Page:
I can’t help but think of my own experiences with sidewalk art. The first image that popped into my mind was from Mary Poppins. The street art was magical but untouchable for me. I got to experience sidewalk chalk and dream about those artists who make art. I never thought that I could be such an artist. However, Julie Kirk just might convince me.
The book walks through all the information needed to create sidewalk art including a recipe to make your own pastels. It’s quite informative and doesn’t lose the reader like some art books can.
Even if you are not interested in creating sidewalk art, the pictures provided are worth your time to read this book.



Friday, February 3, 2012

Mystery at Blackbeard’s Cove by Audrey Penn

As juvenile fiction goes, this book would be on the top of my list for recommendations. It’s a great story that would entertain boys, girls, young and old. The tale centers around four children – Stephanie, Mark, Daniel, and Billy. They are not exactly the best of friends, more like family. Their favorite pastime is visiting with Mrs. McNemmish. Theodora McNemmish is descended from Blackbeard the pirate and loves to fill her visits with stories of plunder and treasure. Theodora is quite elderly and, one day, asks the children to bury her at sea and in return she will give them treasure.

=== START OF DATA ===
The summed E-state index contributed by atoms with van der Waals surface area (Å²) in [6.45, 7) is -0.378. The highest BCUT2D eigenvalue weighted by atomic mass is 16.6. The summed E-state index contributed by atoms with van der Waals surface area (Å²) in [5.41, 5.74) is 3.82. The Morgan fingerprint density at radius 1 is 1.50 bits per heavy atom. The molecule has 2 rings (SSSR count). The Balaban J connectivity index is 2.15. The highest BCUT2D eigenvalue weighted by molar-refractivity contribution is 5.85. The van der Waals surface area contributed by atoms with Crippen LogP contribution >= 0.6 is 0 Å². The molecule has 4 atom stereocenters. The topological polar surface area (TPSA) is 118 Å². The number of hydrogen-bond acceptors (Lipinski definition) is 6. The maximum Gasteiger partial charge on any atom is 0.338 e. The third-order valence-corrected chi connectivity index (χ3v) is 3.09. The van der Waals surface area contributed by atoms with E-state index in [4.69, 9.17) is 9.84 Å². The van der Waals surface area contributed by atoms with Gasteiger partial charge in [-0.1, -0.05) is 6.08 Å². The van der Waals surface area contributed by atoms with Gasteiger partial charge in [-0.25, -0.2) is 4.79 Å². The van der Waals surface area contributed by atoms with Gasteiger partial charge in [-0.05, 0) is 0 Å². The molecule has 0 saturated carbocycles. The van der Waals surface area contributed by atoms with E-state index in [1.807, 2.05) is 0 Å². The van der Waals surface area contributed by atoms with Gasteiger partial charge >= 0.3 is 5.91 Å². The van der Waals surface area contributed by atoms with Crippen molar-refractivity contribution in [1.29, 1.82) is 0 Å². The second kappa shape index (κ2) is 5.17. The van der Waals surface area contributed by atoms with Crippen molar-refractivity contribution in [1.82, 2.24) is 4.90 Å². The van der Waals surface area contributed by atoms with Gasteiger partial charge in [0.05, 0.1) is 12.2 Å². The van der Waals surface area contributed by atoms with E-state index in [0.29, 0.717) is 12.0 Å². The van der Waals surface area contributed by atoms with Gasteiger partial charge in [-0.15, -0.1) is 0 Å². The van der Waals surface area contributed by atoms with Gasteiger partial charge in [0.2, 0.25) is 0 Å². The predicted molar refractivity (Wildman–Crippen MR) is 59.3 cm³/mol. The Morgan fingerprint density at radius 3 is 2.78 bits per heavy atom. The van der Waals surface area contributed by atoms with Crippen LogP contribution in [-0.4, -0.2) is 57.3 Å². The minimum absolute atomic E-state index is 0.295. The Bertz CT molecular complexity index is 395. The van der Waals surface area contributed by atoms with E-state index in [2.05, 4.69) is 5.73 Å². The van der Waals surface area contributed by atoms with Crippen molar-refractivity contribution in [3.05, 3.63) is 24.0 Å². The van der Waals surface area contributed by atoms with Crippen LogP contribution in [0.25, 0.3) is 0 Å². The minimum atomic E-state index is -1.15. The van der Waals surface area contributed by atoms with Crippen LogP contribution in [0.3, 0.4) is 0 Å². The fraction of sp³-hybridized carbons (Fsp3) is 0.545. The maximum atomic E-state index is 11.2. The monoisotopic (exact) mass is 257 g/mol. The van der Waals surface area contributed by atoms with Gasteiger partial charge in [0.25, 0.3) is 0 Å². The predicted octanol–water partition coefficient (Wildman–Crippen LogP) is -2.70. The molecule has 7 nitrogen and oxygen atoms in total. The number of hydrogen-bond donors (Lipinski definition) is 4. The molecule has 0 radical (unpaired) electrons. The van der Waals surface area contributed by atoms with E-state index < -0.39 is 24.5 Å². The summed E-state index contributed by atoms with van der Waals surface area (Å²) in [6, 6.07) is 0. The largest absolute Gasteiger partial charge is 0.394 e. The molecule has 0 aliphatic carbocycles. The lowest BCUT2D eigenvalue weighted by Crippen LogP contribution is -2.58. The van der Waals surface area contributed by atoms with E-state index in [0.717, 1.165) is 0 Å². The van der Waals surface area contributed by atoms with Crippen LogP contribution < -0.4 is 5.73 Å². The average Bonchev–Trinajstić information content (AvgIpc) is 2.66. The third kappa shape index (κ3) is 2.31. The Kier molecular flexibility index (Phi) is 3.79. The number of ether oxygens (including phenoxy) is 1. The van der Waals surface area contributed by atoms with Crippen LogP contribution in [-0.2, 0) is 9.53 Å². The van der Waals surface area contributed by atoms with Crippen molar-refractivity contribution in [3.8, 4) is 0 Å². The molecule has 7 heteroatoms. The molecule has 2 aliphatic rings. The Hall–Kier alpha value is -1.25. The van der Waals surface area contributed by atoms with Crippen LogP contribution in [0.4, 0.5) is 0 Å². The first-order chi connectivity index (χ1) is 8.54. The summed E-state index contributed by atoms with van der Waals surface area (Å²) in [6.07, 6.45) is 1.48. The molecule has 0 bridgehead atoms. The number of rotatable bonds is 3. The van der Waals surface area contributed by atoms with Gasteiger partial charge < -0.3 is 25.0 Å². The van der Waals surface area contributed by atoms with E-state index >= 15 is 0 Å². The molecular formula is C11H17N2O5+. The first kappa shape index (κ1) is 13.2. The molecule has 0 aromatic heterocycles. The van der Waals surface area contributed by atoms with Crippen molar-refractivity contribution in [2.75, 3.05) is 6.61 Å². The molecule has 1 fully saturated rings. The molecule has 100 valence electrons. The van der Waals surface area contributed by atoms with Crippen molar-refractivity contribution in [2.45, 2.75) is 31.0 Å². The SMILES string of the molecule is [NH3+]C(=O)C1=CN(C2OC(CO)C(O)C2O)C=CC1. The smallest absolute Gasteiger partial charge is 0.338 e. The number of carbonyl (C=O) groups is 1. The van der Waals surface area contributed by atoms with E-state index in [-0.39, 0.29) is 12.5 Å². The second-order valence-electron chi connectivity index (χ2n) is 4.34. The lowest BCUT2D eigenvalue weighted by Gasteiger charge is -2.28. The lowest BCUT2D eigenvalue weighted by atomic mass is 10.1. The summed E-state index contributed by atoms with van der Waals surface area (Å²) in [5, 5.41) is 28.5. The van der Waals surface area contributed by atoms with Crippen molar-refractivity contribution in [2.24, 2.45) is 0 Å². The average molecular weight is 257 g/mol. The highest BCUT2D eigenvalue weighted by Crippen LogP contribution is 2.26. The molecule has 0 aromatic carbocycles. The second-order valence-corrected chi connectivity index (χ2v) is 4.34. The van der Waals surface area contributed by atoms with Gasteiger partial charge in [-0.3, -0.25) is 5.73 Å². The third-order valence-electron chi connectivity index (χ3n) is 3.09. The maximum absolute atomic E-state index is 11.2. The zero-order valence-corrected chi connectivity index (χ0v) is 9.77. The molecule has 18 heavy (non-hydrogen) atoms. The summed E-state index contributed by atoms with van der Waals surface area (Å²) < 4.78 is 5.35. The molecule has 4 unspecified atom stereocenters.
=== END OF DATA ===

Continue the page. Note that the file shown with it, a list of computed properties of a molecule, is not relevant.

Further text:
When Mrs. McNemmish does pass away, the children set out to fulfill their promise. Theodora is buried at sea so she might join Blackbeard on his ghost ship. However, finding the treasure was harder than it looked. Not only did they have to search but against a cunning, evil man who wants the treasure for himself. Theodora hasn’t left the children without help. She and Blackbeard assist from the beyond. The result is a thrilling humorous tale.
Audrey Penn has written a fun story steeped in history. Readers won’t feel lectured, nor do the lessons interfere with the tale. I do think there were bits of the story that dragged on slightly and places where the information given was far too much but that had less to do with the history and more to do with trying to tie up too many loose ends. I did enjoy this story and I will warn for juvenile – it’s 350 plus pages.



Wednesday, February 1, 2012

Tumbleweed DIY Book of Backyard Sheds and Tiny Houses by Jay Shafer

This book is really a 140+ advertisement for Tumbleweed Houses but what a great book it is. Jay Shafer began a movement to create and have people live in little houses. His designs are stylish and cute, like a kitten. He breaks down his own plans so that the reader can build one for themselves but still encourages them to look into his website.
I’m not sure what I would do. He sells kits to make the houses and yet I like the challenge of designing my own. I am in love with these houses. They feel like grown-up playhouses.
True to his word, in part 4 Jay offers instructions on building your own tiny house. He starts with prepping the land and foundation. With a small house, you have more variety for foundations.
Jay, then, moves onto a variety of structures you can put on that foundation from gazebos to houses. The detail he has put into this book amazes me. It really is a book for building your own home and outbuildings. I dream of the time when I can lay down some roots on land that I own. Jay will be the first person I call (okay – not really but I will be using his book and perhaps a kit or two).
*Note – those who purchase the book can download a free plan for his Zinn house.